Cross-frequency coupling (CFC) has been suggested to constitute a highly flexible mechanism for cortical information gating and processing, giving rise to conscious perception and various higher cognitive functions in humans. In particular, it might provide an elegant tool for information integration across several spatiotemporal scales within nested or coupled neuronal networks. However, it is currently unknown whether low-frequency (theta/alpha) or high-frequency gamma oscillations orchestrate cross-frequency interactions, raising the question of who is master and who is slave. While correlative evidence suggested that at least two distinct CFC modes exist, namely, phase-amplitude-coupling (PAC) and amplitude-envelope correlations (AEC), it is currently unknown whether they subserve distinct cortical functions. Novel non-invasive brain stimulation tools, such as transcranial alternating current stimulation (tACS), now provide the unique opportunity to selectively entrain the low- or high-frequency component and study subsequent effects on CFC. Here, we demonstrate the differential modulation of CFC during selective entrainment of alpha or gamma oscillations. Our results reveal that entrainment of the low-frequency component increased PAC, where gamma power became preferentially locked to the trough of the alpha oscillation, while gamma-band entrainment enhanced AECs and reduced alpha power. These results provide causal evidence for the functional role of coupled alpha and gamma oscillations for visual processing.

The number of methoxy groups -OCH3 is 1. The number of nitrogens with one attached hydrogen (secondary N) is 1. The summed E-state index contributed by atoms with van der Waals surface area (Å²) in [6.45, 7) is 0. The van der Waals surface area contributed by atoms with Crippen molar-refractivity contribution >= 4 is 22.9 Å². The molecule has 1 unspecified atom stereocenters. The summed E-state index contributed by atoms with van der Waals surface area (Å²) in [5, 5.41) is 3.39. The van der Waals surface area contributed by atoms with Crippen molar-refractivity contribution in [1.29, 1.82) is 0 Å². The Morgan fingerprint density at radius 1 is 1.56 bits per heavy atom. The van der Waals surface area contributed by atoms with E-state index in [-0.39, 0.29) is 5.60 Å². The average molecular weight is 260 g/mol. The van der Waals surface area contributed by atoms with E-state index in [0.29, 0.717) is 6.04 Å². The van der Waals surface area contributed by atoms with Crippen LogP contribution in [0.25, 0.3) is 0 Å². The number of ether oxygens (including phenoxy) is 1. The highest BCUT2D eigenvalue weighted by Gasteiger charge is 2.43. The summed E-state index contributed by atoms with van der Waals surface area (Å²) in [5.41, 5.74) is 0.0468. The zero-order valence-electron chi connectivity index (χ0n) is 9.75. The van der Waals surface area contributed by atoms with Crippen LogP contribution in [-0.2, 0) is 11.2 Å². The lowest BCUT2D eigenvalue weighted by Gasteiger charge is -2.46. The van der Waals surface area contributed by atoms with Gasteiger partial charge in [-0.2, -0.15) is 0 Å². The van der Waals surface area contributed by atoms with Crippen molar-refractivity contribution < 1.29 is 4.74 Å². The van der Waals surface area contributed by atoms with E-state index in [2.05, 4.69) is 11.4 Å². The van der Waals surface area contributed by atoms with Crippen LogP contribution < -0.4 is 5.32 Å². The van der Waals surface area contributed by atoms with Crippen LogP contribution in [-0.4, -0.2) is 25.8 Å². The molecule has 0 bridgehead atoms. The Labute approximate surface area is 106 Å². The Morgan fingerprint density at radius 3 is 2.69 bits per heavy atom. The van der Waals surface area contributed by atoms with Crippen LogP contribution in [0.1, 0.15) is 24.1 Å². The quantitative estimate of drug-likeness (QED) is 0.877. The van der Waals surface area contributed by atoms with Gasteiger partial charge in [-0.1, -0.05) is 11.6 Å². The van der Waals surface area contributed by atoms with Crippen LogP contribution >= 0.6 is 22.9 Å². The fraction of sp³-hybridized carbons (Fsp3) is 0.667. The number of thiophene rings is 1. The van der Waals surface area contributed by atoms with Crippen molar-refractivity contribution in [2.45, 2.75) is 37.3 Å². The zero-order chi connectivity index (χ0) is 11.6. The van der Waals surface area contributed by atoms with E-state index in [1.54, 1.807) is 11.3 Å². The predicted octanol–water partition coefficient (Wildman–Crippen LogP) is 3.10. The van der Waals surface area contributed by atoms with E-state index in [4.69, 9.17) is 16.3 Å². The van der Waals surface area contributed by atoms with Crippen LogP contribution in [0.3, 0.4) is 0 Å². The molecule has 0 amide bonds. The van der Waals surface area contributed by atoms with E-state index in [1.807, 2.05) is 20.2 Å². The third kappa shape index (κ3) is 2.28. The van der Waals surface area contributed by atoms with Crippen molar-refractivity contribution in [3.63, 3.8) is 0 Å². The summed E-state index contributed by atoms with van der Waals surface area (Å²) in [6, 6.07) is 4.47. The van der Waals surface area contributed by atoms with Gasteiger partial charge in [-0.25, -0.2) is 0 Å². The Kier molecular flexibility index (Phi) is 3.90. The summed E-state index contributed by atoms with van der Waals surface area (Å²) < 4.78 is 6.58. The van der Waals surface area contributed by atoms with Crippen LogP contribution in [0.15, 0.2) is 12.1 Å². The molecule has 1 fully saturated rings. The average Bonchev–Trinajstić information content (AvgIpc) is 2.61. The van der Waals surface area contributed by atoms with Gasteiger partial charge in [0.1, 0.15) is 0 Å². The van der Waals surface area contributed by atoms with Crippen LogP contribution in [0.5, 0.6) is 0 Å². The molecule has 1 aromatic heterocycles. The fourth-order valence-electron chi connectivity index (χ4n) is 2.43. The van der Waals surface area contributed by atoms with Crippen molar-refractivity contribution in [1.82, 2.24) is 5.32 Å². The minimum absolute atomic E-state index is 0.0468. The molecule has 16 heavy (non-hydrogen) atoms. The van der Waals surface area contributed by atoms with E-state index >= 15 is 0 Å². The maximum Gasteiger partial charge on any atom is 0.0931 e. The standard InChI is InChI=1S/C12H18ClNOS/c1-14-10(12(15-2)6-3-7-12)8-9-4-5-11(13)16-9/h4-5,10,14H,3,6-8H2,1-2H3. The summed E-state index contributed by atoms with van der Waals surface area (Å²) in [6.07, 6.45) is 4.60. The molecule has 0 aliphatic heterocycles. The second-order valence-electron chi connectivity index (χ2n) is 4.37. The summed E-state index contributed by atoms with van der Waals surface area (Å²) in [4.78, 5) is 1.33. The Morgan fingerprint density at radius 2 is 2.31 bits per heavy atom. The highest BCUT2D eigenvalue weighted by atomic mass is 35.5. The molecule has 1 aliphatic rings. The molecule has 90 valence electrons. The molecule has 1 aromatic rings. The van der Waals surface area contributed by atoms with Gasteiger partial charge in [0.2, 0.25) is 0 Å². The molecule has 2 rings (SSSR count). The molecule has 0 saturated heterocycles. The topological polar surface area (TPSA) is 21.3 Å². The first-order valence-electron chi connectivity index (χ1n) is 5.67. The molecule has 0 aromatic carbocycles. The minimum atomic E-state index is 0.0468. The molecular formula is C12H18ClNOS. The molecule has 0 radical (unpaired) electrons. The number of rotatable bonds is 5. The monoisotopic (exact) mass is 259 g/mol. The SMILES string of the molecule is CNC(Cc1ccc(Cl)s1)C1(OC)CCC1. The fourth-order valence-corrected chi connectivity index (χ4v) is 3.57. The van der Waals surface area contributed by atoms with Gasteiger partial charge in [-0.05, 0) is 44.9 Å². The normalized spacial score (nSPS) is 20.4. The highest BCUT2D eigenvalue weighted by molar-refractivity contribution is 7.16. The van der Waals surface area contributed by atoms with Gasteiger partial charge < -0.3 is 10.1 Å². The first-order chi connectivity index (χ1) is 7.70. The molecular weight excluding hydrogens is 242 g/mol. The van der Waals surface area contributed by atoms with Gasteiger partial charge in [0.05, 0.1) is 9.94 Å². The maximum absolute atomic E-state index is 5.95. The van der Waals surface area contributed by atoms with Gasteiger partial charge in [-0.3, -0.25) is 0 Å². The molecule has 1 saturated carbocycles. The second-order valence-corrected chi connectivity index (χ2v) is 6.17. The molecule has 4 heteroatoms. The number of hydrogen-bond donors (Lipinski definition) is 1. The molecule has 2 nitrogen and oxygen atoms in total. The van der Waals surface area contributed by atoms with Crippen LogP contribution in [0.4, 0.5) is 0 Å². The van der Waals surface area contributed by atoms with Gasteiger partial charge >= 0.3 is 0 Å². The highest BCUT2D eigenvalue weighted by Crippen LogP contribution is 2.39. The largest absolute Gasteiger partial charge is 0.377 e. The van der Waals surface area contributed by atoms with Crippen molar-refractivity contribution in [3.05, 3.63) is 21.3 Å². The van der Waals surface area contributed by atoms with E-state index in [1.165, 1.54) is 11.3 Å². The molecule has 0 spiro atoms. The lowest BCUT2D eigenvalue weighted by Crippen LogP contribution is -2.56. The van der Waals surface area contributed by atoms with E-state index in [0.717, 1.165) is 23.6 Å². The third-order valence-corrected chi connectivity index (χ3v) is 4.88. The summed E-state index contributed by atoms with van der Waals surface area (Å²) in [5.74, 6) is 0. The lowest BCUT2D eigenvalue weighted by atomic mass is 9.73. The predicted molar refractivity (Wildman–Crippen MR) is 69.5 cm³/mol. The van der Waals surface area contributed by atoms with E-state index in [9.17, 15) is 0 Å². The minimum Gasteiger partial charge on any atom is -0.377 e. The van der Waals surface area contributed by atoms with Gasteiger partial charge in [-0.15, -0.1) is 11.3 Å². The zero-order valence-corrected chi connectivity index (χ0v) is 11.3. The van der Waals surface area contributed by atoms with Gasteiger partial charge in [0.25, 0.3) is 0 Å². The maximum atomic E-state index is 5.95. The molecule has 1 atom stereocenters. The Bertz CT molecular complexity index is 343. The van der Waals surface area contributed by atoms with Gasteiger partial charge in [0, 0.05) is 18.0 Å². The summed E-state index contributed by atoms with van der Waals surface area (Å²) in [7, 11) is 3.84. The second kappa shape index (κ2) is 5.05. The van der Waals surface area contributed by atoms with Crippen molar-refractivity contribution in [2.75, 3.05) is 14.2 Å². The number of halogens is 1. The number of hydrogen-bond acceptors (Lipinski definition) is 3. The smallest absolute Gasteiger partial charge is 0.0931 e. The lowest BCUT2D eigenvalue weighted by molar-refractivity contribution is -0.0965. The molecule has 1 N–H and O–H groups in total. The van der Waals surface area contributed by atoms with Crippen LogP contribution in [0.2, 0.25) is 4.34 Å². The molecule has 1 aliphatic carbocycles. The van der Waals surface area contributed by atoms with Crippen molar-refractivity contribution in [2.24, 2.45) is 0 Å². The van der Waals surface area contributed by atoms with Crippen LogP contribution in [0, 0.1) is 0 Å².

Keywords: Cross-frequency coupling; Entrainment; Intrinsic coupling modes; Oscillatory alpha–gamma interplay; Phase-amplitude coupling; Transcranial alternating current stimulation.
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